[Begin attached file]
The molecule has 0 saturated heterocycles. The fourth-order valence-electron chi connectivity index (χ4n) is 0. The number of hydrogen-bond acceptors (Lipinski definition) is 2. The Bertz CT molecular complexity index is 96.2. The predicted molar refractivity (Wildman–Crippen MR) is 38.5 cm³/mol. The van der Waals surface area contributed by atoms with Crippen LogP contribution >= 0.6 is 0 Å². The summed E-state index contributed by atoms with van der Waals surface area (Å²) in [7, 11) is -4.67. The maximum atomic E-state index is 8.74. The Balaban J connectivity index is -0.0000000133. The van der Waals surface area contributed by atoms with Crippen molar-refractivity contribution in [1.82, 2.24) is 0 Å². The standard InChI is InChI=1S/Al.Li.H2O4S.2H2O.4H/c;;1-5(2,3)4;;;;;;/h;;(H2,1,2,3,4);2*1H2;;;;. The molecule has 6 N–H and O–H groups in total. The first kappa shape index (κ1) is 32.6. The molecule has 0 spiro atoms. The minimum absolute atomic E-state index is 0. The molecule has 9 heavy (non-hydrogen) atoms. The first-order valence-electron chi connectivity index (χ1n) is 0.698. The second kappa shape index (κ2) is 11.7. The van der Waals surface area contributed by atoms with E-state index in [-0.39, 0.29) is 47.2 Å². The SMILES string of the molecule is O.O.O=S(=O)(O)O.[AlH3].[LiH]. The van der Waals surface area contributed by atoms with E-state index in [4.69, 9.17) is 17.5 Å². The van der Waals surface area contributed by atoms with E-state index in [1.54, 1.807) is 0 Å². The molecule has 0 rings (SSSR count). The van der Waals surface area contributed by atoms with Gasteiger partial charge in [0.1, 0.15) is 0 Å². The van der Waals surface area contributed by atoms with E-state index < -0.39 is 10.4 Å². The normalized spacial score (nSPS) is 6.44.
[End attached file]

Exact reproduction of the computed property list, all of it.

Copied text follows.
The molecule has 0 saturated heterocycles. The fourth-order valence-electron chi connectivity index (χ4n) is 0. The number of hydrogen-bond acceptors (Lipinski definition) is 2. The Bertz CT molecular complexity index is 96.2. The predicted molar refractivity (Wildman–Crippen MR) is 38.5 cm³/mol. The van der Waals surface area contributed by atoms with Crippen LogP contribution >= 0.6 is 0 Å². The summed E-state index contributed by atoms with van der Waals surface area (Å²) in [7, 11) is -4.67. The maximum atomic E-state index is 8.74. The Balaban J connectivity index is -0.0000000133. The van der Waals surface area contributed by atoms with Crippen molar-refractivity contribution in [1.82, 2.24) is 0 Å². The standard InChI is InChI=1S/Al.Li.H2O4S.2H2O.4H/c;;1-5(2,3)4;;;;;;/h;;(H2,1,2,3,4);2*1H2;;;;. The molecule has 6 N–H and O–H groups in total. The first kappa shape index (κ1) is 32.6. The molecule has 0 spiro atoms. The minimum absolute atomic E-state index is 0. The molecule has 9 heavy (non-hydrogen) atoms. The first-order valence-electron chi connectivity index (χ1n) is 0.698. The second kappa shape index (κ2) is 11.7. The van der Waals surface area contributed by atoms with E-state index in [-0.39, 0.29) is 47.2 Å². The SMILES string of the molecule is O.O.O=S(=O)(O)O.[AlH3].[LiH]. The van der Waals surface area contributed by atoms with E-state index in [4.69, 9.17) is 17.5 Å². The van der Waals surface area contributed by atoms with E-state index in [1.54, 1.807) is 0 Å². The molecule has 0 rings (SSSR count). The van der Waals surface area contributed by atoms with Gasteiger partial charge in [0.1, 0.15) is 0 Å². The van der Waals surface area contributed by atoms with E-state index < -0.39 is 10.4 Å². The normalized spacial score (nSPS) is 6.44.